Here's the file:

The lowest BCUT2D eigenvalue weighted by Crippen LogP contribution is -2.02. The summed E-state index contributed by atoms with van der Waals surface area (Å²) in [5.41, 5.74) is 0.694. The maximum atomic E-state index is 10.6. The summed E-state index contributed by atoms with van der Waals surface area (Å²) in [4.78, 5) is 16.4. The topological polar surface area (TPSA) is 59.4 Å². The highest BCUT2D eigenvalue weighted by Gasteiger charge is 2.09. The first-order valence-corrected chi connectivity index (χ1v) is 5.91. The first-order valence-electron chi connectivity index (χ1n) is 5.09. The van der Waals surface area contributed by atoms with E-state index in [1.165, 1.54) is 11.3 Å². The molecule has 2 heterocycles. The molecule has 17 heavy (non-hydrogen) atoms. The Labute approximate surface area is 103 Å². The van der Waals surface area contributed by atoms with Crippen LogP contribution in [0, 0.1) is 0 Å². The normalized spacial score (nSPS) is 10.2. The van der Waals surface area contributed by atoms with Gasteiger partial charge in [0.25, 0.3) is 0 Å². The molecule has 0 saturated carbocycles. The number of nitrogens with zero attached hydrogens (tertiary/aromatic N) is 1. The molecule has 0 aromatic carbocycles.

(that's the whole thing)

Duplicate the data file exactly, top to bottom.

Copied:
The lowest BCUT2D eigenvalue weighted by Crippen LogP contribution is -2.02. The summed E-state index contributed by atoms with van der Waals surface area (Å²) in [5.41, 5.74) is 0.694. The maximum atomic E-state index is 10.6. The summed E-state index contributed by atoms with van der Waals surface area (Å²) in [4.78, 5) is 16.4. The topological polar surface area (TPSA) is 59.4 Å². The highest BCUT2D eigenvalue weighted by Gasteiger charge is 2.09. The first-order valence-corrected chi connectivity index (χ1v) is 5.91. The first-order valence-electron chi connectivity index (χ1n) is 5.09. The van der Waals surface area contributed by atoms with E-state index in [1.165, 1.54) is 11.3 Å². The molecule has 2 heterocycles. The molecule has 17 heavy (non-hydrogen) atoms. The Labute approximate surface area is 103 Å². The van der Waals surface area contributed by atoms with Crippen LogP contribution in [0, 0.1) is 0 Å². The normalized spacial score (nSPS) is 10.2. The van der Waals surface area contributed by atoms with Gasteiger partial charge in [0.25, 0.3) is 0 Å². The molecule has 0 saturated carbocycles. The number of nitrogens with zero attached hydrogens (tertiary/aromatic N) is 1. The molecule has 0 aromatic carbocycles.